Which of those dishes are truest to the cuisine? The noodle soups are all very on point with the noodles you get in Thailand. The Koh Boat, which is the beef noodle soup, is made with beef broth that's been boiled with diluted pig's blood. Every Thai restaurant has a basil sauce, but ours is very similar to what is served in Thailand.
What challenges didn't you foresee when you started this project?Dealing with all the tax paperwork is probably killing me slowly. I also thought the neighborhood was going to be busier, and didn't expect it to be so hard to get people in the door. There's less foot traffic than I thought there would be.
What have you learned about your customers? The hardest part is convincing them to come in. The scaffolding above our block probably has something to do with it, people don't know we're under it! Newcomers always think that we just opened, but in fact we've been here for over 7 months. But once they come in, many of them are very loyal.
You were 24 when you started this business. Do you think your age was an asset, or do you wish you had more years of experience under your belt? I was probably more enthusiastic because I am a little younger. But at the same time it makes me a little arrogant, always thinking "Yeah, I can do this." I think it's an asset, but it might not come off that way to the people that I deal with. Especially being young and female, people constantly ask me, "How old are you?" You can tell they are doubtful and they're not really taking you seriously.
But I think it's definitely better to start young, there's more time to learn. I've already learned so much. I know the industry. I know the front of the house and the back. There was no other position to move up but to start my own business.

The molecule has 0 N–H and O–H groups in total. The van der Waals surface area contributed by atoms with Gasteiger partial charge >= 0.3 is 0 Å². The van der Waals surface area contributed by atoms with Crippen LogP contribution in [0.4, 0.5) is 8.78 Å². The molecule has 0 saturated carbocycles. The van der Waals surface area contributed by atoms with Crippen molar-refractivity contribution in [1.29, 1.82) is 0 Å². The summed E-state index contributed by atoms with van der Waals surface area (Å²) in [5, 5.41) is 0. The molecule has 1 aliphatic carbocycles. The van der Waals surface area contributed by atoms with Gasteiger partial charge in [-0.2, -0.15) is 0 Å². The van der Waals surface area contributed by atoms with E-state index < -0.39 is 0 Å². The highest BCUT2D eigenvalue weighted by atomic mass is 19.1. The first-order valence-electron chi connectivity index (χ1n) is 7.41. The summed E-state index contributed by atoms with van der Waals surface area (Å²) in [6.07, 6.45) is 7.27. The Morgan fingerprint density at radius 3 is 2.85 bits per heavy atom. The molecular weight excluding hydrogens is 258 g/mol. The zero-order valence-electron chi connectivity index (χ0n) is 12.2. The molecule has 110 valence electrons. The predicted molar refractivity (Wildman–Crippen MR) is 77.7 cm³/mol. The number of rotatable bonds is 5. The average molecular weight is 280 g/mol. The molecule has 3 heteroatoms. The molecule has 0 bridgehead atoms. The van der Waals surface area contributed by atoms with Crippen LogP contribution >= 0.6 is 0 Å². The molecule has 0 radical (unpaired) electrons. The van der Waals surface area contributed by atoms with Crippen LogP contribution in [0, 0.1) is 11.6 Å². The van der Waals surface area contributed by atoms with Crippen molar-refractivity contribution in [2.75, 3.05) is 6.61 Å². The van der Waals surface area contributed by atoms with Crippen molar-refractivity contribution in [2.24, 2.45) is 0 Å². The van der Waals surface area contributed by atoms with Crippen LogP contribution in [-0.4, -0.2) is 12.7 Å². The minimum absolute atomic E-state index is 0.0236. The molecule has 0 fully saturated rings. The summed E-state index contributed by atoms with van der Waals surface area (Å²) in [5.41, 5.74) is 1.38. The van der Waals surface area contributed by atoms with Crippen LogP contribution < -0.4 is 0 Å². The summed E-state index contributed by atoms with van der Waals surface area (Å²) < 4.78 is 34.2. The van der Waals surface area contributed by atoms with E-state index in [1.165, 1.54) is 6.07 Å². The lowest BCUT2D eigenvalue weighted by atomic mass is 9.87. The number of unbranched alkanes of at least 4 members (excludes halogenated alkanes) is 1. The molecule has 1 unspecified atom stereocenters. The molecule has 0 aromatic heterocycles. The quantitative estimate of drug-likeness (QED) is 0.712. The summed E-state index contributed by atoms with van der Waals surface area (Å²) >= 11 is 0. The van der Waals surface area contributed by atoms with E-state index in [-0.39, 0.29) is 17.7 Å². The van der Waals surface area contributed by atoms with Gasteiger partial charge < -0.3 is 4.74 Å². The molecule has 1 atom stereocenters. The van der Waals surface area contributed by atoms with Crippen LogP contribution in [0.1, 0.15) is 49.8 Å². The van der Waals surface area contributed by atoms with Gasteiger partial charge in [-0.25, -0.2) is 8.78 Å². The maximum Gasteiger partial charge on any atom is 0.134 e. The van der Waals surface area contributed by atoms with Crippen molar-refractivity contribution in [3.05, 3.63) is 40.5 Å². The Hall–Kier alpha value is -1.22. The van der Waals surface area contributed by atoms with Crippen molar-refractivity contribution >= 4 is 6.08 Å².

What are your goals for Talé? I want it to be a neighborhood go-to where people come, enjoy their food and hang out. If it's successful enough we want to expand and open another location. It might not be the same restaurant, but in the same vein of Thai food. I want to be able to become established enough that we can have the freedom to come up with new, more innovative dishes that I know Thai cuisine has to offer. Dishes that aren't here yet because they haven't been brought over—once we're successful enough and can afford to experiment.
Do you like being your own boss? Do you wish you had more guidance at times? Would I choose anything else right now? No. But at the same time, when the AC breaks in the middle of July, or the fridge, it's on you. The time the AC broke, I was going away for the weekend and had already packed my bag... and then I had to be here through the whole day and the weekend. But I think all owners go through this. You get to pick your own hours, but you're on call all the time. It's your home. What if something in your house breaks? You're the one who's going to have to fix that.